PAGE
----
Radiotherapy is a successful and time-efficient means by which to palliate pain and/or prevent the morbidity of bone metastases, according to the American Society for Radiation Oncology (ASTRO). ASTRO developed a formal treatment guideline for using the treatment appropriately in this context.
After reviewing 4,287 research articles potentially applicable to radiotherapy for bone metastases, an ASTRO task force reached several conclusions, including but not limited to the following:
- External beam radiotherapy (EBRT) continues to be the mainstay of treatment for pain and/or prevention of morbidity caused by bone metastases.
- Both single doses and longer courses of radiation have shown similar pain relief outcomes; single courses are more convenient for patients and caregivers, and longer courses have a lower incidence of repeat treatment to the same sites.
- Stereotactic body radiotherapy holds promise in the treatment of new or recurrent spine lesions; however, its use should be limited to highly selected patients and preferably within a prospective trial.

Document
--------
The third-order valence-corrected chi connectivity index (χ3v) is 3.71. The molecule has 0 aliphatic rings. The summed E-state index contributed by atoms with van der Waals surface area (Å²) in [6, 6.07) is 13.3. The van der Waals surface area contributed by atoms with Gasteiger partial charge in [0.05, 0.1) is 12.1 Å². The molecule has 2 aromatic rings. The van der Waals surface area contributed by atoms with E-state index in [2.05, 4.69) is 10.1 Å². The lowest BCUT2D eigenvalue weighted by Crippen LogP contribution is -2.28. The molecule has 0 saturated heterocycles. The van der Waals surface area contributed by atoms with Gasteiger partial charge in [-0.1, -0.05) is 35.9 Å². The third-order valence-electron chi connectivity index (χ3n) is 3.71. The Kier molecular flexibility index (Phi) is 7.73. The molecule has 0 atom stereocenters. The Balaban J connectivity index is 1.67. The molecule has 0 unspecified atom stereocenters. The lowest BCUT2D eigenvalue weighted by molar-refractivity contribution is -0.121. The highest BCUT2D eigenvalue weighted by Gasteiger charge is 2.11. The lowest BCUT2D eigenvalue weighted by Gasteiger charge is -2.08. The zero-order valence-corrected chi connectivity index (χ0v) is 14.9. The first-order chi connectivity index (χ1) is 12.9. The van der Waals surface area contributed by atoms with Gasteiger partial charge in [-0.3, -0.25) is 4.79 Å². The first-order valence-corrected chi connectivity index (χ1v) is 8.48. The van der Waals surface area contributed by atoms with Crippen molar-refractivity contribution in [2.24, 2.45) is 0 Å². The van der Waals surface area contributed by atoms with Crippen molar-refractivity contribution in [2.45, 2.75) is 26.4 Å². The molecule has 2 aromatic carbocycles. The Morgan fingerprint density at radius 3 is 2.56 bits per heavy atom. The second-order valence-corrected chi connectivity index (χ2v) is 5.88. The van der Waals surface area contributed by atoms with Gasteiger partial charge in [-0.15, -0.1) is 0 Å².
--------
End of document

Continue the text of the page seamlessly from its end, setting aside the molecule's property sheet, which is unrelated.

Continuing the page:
- Surgical decompression and postoperative radiotherapy is recommended for spinal cord compression or spinal instability in highly selected patients with sufficient performance status and life expectancy.
- The use of bisphosphonates, radionuclides, vertebroplasty, and kyphoplasty for the treatment or prevention of cancer-related symptoms does not eliminate the need for EBRT in appropriate patients.
The guideline, authored by a team led by radiation oncologist Stephen Lutz, MD, of the Blanchard Valley Regional Cancer Center in Findlay, Ohio, is published in ASTRO’s International Journal of Radiation Oncology*Biology*Physics (2011;79:965-976).